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Microsoft responds to cyber attacks on its computers - SureID Blog
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SureID Blog / Industry News  / Microsoft responds to cyber attacks on its computers
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Microsoft responds to cyber attacks on its computers

Two days after the malicious “WannaCrypt” software attacked more than 200,000 Windows computers throughout the world, Microsoft President and Chief Legal Officer Brad Smith wrote on behalf of the company and responded to the cyber attack by calling for action from the tech industry, the government, and users.

“Clearly, responding to this attack and helping those affected needs to be our most immediate priority,” Smith wrote. “We take every single cyberattack on a Windows system seriously, and we’ve been working around the clock since Friday to help all our customers who have been affected by this incident.”

Smith believes that from this attack there are three areas for improvement that can help stop another global cyber attack.

1. Microsoft needs to be responsible for addressing attacks

When cybercriminals stole the NSA’s information about the vulnerability of Windows computers, Microsoft acted fast to release a security update to patch this attack and protect its customers. The day the attack happened, Microsoft also released a Windows Defender update that could detect whether the malicious software was on your computer or not.

“But as this attack demonstrates, there is no cause for celebration,” Smith wrote. “We’ll assess this attack, ask what lessons can we learn, and apply these to strengthen our capabilities.”

2. Users and tech companies need to work together

Even though Microsoft sent out an update to protect its users, some people still didn’t update their computers for various reasons. Cybercriminals are becoming more sophisticated, and if users don’t update their software, then they’re fighting today’s threats with yesterday’s tools.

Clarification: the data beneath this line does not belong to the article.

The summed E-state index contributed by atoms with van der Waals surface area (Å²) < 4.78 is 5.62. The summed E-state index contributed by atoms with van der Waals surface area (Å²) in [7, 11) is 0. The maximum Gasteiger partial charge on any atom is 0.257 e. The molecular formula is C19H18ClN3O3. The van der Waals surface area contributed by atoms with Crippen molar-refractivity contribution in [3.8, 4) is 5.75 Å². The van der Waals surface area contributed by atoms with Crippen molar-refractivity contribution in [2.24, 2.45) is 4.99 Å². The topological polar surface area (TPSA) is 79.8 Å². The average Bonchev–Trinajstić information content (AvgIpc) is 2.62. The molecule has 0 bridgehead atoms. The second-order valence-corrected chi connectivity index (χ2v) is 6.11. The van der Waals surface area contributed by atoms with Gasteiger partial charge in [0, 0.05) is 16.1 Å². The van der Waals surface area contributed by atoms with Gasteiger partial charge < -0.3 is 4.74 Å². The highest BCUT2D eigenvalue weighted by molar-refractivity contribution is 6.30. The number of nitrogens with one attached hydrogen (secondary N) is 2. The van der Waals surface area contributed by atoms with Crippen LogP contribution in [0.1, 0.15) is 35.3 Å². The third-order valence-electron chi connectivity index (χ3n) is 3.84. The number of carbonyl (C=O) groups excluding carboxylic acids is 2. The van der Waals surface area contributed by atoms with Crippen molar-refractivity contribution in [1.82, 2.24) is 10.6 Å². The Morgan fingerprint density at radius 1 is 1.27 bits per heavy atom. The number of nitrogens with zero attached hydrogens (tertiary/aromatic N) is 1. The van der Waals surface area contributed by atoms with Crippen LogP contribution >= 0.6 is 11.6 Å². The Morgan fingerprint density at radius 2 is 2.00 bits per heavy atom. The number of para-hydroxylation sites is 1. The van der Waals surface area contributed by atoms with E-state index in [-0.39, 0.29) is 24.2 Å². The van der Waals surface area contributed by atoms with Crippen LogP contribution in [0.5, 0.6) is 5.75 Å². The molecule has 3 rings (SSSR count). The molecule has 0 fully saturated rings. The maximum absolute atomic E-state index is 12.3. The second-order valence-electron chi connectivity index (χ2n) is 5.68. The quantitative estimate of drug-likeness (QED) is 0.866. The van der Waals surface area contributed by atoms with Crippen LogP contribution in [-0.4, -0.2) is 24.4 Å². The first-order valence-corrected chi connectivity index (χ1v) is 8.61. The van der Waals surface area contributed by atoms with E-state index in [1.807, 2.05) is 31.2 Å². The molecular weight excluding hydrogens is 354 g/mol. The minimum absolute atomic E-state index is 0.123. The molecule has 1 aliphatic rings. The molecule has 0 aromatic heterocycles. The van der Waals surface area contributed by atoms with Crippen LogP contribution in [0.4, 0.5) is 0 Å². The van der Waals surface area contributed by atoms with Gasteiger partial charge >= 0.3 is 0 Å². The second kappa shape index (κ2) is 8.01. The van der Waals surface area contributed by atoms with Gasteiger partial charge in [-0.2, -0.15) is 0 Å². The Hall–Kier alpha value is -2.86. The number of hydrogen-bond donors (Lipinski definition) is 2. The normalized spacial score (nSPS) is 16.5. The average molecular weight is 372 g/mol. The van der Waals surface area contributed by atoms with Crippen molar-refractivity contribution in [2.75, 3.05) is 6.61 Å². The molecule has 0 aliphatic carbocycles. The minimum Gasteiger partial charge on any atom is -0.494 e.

To truly avoid cybercriminals, you need to update more than your software. Exploring vendor risk management and identity verification security solutions is pivotal to any business that wants to avoid being affected by a global cyber attack

3. Government’s stockpiling system vulnerabilities is a problem

“We have seen vulnerabilities stored by the CIA show up on WikiLeaks, and now this vulnerability stolen from the NSA has affected customers around the world,” Smith wrote.

Smith compares this cyber vulnerability leak to, “The U.S. Military having some of its Tomahawk missiles stolen.” Microsoft wants government to use this attack as a wake up call. They also want a new Digital Geneva Convention that requires governments to report vulnerabilities to vendors, rather than stockpile the information for themselves.

The NSA’s information being stolen also raises an important point of how secure their data is. Outdated security can potentially mean that anyone with a fake badge can walk into a secure building if that enterprise doesn’t use identity verification or fingerprinting services to secure its business.

When a cyber attack becomes global, it’s hard to pinpoint just one party responsible for the blame. Microsoft is willing to take its share of responsibility, but it also wants others to do the same.

“We need the tech sector, customers, and government to work together to protect against cybersecurity attacks.”

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